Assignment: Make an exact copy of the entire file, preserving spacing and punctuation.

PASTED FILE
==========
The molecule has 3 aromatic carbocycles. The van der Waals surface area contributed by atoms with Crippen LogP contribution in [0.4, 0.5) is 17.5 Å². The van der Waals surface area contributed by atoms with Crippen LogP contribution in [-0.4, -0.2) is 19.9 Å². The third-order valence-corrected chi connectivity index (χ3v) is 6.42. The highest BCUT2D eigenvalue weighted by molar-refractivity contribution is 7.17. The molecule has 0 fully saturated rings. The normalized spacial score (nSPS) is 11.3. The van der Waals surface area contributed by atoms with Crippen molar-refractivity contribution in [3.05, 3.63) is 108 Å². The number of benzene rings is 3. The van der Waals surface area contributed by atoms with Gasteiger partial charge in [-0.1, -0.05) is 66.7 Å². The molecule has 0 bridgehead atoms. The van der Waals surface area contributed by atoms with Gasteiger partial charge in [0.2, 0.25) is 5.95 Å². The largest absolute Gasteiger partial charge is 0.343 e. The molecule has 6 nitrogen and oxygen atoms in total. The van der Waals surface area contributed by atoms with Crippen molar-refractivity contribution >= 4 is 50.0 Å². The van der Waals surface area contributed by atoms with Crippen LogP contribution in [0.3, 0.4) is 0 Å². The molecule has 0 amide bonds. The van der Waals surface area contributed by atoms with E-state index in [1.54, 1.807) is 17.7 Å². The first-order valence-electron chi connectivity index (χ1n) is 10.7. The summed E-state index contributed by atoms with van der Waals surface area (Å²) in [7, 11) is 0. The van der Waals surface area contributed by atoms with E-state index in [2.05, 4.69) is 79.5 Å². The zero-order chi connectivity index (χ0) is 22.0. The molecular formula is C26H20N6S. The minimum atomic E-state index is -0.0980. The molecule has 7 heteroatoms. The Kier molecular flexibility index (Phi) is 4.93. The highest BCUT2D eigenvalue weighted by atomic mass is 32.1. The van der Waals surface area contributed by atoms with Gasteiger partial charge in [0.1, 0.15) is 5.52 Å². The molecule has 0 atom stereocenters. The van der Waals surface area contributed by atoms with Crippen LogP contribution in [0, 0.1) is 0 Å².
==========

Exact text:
The molecule has 3 aromatic carbocycles. The van der Waals surface area contributed by atoms with Crippen LogP contribution in [0.4, 0.5) is 17.5 Å². The van der Waals surface area contributed by atoms with Crippen LogP contribution in [-0.4, -0.2) is 19.9 Å². The third-order valence-corrected chi connectivity index (χ3v) is 6.42. The highest BCUT2D eigenvalue weighted by molar-refractivity contribution is 7.17. The molecule has 0 fully saturated rings. The normalized spacial score (nSPS) is 11.3. The van der Waals surface area contributed by atoms with Crippen molar-refractivity contribution in [3.05, 3.63) is 108 Å². The number of benzene rings is 3. The van der Waals surface area contributed by atoms with Gasteiger partial charge in [-0.1, -0.05) is 66.7 Å². The molecule has 0 bridgehead atoms. The van der Waals surface area contributed by atoms with Gasteiger partial charge in [0.2, 0.25) is 5.95 Å². The largest absolute Gasteiger partial charge is 0.343 e. The molecule has 6 nitrogen and oxygen atoms in total. The van der Waals surface area contributed by atoms with Crippen molar-refractivity contribution >= 4 is 50.0 Å². The van der Waals surface area contributed by atoms with Crippen LogP contribution in [0.3, 0.4) is 0 Å². The molecule has 0 amide bonds. The van der Waals surface area contributed by atoms with E-state index in [1.54, 1.807) is 17.7 Å². The first-order valence-electron chi connectivity index (χ1n) is 10.7. The summed E-state index contributed by atoms with van der Waals surface area (Å²) in [7, 11) is 0. The van der Waals surface area contributed by atoms with E-state index in [2.05, 4.69) is 79.5 Å². The zero-order chi connectivity index (χ0) is 22.0. The molecular formula is C26H20N6S. The minimum atomic E-state index is -0.0980. The molecule has 7 heteroatoms. The Kier molecular flexibility index (Phi) is 4.93. The highest BCUT2D eigenvalue weighted by atomic mass is 32.1. The van der Waals surface area contributed by atoms with Gasteiger partial charge in [0.1, 0.15) is 5.52 Å². The molecule has 0 atom stereocenters. The van der Waals surface area contributed by atoms with Crippen LogP contribution in [0, 0.1) is 0 Å².